|photo from Ervin Skalamera's awesome Alaska gallery:|
Did I complain about Panamanian food? I must have been a bit muzzy. How could I, with all the beans and maize and tomatoes and all kind of veggies. Alaska on the other hand is a vegan's nightmare. I looked up the index in a cooking book on amazon.com called 'Cooking Alaskan' and I found interesting things like skinning, dressing, and cooking beaver....yeah, well....nope not for me...recipes with salmon, halibut, crabs, moose roast, squirrel fricassee, pickled beaver tail, and lynx steak....again, nope not quite what I want on my plate. Not that I don't like the animals, they are beautiful and awesome .... to watch, but not to eat. Look at them, aren't they majestic and just too wonderful to hunt down and slaughter? How could I ever eat such beauty?
At last I thought maybe a desert, so I looked up Diaxsh icecream and the Agutuk desert. I don't want to deprive you of their recipes. First the Diaxsh iceream:
"Mix some of the second fall of snow with melted or heated ooligan grease. Beat it up with the hands until it fluffs. Add a bit of sugar to your taste. Pour some blueberries over this and you have Tsimpshean ice cream. This can be frozen and saved for the summer."
So ooligan grease makes it typical Alaskan? What the heck is ooligan grease??
Some google time later I found this: 'Ooligan grease is made from a small smelt-like fish that's rich in monounsaturated fat'. Well, a desert doesn't have to be healthy, so monounsaturated fats are survivable, but fish in my ice cream? Thanks, but no thanks, wasabi ice cream is already weird enough for me.
Then just make the Agatuk desert, I thought to myself.
"Agutuk or Akutaq or ackutuk or Eskimo ice cream in the past always began with tallow from big game and seal oil as the base for whipping various kinds of berries into a fluffy dessert."
Alaska suddenly became the most undesirable place in the world. Not that I don't like Alaska, maybe I don't like the politics coming from there and the food, but all the rest....just look at the landscape, what is there not to love:
|Dixon et al. n.d., fig. 6 http://www.nps.gov/akso/akparkscience/climatechange/dixon.pdf|
|Araujo et al. 2008, fig. 1|
Mitochondrial DNA analyses differ as to when and what route it happened. According to some Siberian ancestors who came via Beringia was the only DNA input (Nelson et al. 2008) and to others their were different inputs which happened at different migrating events (Volodko et al. 2008). Investigation of parasitic worms in humans suggested rather coastal routes and, since tropical parasites were present in prehistoric humans, a water route from Asia is very likely (Araujo et al. 2008). A similar study looking at the bacteria Heliobacter pylori which lives in our stomach showed that Southamerican Indians had the South-Asian strain of this bacterium, not the Eurasian one (Yamaoka 2009). Also looking at the artefacts leaves us enough puzzles to keep some generations of archaeologists busy. If the only route to America was via Beringia, clovis artefacts from Alaska should be the oldest. However, artefacts from the Alaskan Mesa site or the newly discovered Beringia site Serpentine Hot Springs only showed younger points so far. The oldest one actually being from Mesoamerica and Southamerica (Waters et al. 2007).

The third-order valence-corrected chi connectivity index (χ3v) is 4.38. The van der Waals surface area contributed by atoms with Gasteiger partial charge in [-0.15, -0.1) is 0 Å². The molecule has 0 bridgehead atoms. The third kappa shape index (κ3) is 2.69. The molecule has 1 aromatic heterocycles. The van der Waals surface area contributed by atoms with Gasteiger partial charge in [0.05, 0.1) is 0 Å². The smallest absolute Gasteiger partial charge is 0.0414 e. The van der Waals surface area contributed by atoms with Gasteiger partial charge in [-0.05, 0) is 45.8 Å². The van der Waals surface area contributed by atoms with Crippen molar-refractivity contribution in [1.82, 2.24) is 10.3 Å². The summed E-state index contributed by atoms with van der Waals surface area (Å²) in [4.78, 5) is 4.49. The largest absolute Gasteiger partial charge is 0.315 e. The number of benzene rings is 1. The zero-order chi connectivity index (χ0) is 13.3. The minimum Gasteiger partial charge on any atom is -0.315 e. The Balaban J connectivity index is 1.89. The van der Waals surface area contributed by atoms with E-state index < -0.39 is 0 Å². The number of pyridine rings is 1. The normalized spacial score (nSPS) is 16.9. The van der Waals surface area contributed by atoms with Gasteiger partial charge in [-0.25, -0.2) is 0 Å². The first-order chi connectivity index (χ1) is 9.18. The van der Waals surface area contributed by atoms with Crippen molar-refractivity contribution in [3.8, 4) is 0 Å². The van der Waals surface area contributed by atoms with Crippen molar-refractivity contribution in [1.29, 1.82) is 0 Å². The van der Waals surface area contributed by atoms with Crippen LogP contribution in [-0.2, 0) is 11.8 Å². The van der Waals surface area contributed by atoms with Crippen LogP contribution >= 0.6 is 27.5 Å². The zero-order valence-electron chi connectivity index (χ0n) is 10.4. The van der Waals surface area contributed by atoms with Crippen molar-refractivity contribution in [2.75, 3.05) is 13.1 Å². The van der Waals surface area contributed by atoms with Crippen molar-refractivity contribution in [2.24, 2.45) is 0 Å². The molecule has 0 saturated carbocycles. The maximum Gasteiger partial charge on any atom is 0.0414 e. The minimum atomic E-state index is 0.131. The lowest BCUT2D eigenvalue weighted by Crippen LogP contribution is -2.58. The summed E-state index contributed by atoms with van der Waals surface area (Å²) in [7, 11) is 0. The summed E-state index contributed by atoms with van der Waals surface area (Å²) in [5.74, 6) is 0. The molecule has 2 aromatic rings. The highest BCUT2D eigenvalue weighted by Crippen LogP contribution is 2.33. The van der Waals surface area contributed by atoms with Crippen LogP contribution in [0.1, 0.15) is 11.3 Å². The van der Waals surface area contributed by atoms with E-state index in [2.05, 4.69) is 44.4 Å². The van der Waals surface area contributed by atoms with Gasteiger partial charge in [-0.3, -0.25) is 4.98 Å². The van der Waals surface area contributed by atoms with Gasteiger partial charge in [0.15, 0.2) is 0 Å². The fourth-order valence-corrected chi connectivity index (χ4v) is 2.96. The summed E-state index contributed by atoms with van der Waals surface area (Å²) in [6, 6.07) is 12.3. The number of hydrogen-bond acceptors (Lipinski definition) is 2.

But let me go back to the kitchen before I blissfully drown in early American prehistory.
What did I do in the end? I actually found a completely vegan drink, an easily veganizable salad and desert and a -with some effort- a veganizable main dish.
- Main dish: Alaska
salmontofu with horseradish, walnuts and herbs
- Salad: Alaska cole slaw
- Desert: Blueberry buckle
- Drink: Alaska tea
To imitate the
and here the end result, a totally tasty dish, the sauce alone was worth making this recipe (adapted from a recipe from alaskafood.org)
1 block of Tofu (ca. 500 g)
lemon juice from 1 lemon for marinating
wakame for marinating
olive oil for frying
horseradish sauce (I made a oat milk bechamel and added grated horseradish)
1/3 cup chopped walnuts
1 tablespoon each fresh chives, parsley and tarragon
1 tablespoon good margarine
salt, freshly ground black pepper
Put tofu between a dish towel or kitchen paper and gently squeeze out water. Cut tofu into slices and marinate for a couple of hourse with lemon juice and wakame. Pat dry and turn in cornstarch, then fry in olive oil until tofu becomes a bit crisp.
Meanwhile make a white roux and add horseradish (about 2 -3 inch piece), walnuts, herbs and margarine. Season with salt and pepper. Remove tofu from pan and spread mixture evenly over the tofu fillets.
You can roast it in the oven for a about 5 minutes, but I didn't, it was delicious without this step.
Glenda posted the recipe for an Alaska coleslaw on this webpage and she ate it at a goldmine camp in Alaska, so it has to be authentic. Look at the recipe from that forum. The only difference was that I used fresh cranberries (since I had the opportunity), left out the honey, and used a vegan mayonnaise obviously. For my taste the fresh cranberries were a bit tart, but my husband and son loved them.
and this is after baking, it didn't last long:
The only truely vegan Alaskan recipe, however, was the Alaskan tea. No fish-fats involved and a really recommandable winter drink. You can find the original recipe here.
1 cup of dried cranberries
1 cinnamon stick
4 cups of water
juice from 1/2 lemon
juice from 1 orange
1 tablespoon of suger or to taste
Heat up the dried cranberries and the cinnamon stick in the water and let soak for about an hour. Strain and add the lemon and orange juice and the sugar. Reheat until the sugar is completely dissolved. Serve hot.
Makes 4 cups.
I leave you here, and will see you all back in Turkey next week.